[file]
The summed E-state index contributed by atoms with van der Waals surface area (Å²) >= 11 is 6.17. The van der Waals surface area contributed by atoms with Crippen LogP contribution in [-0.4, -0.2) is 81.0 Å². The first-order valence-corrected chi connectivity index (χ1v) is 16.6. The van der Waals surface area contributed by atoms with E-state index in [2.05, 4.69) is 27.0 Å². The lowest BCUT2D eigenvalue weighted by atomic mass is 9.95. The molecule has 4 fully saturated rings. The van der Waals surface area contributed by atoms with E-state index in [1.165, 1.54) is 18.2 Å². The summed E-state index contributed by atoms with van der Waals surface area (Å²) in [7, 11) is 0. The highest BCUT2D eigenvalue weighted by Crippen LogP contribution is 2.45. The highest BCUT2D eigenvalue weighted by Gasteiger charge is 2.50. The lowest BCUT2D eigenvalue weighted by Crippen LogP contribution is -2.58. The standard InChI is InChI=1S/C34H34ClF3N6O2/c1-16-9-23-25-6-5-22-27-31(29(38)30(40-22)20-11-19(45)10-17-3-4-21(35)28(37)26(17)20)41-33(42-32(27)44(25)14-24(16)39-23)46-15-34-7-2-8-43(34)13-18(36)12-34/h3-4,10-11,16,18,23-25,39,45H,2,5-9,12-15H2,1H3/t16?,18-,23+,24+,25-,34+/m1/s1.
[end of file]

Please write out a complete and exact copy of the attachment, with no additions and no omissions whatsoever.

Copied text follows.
The summed E-state index contributed by atoms with van der Waals surface area (Å²) >= 11 is 6.17. The van der Waals surface area contributed by atoms with Crippen LogP contribution in [-0.4, -0.2) is 81.0 Å². The first-order valence-corrected chi connectivity index (χ1v) is 16.6. The van der Waals surface area contributed by atoms with E-state index in [2.05, 4.69) is 27.0 Å². The lowest BCUT2D eigenvalue weighted by atomic mass is 9.95. The molecule has 4 fully saturated rings. The van der Waals surface area contributed by atoms with E-state index in [1.165, 1.54) is 18.2 Å². The summed E-state index contributed by atoms with van der Waals surface area (Å²) in [7, 11) is 0. The highest BCUT2D eigenvalue weighted by Crippen LogP contribution is 2.45. The highest BCUT2D eigenvalue weighted by Gasteiger charge is 2.50. The lowest BCUT2D eigenvalue weighted by Crippen LogP contribution is -2.58. The standard InChI is InChI=1S/C34H34ClF3N6O2/c1-16-9-23-25-6-5-22-27-31(29(38)30(40-22)20-11-19(45)10-17-3-4-21(35)28(37)26(17)20)41-33(42-32(27)44(25)14-24(16)39-23)46-15-34-7-2-8-43(34)13-18(36)12-34/h3-4,10-11,16,18,23-25,39,45H,2,5-9,12-15H2,1H3/t16?,18-,23+,24+,25-,34+/m1/s1.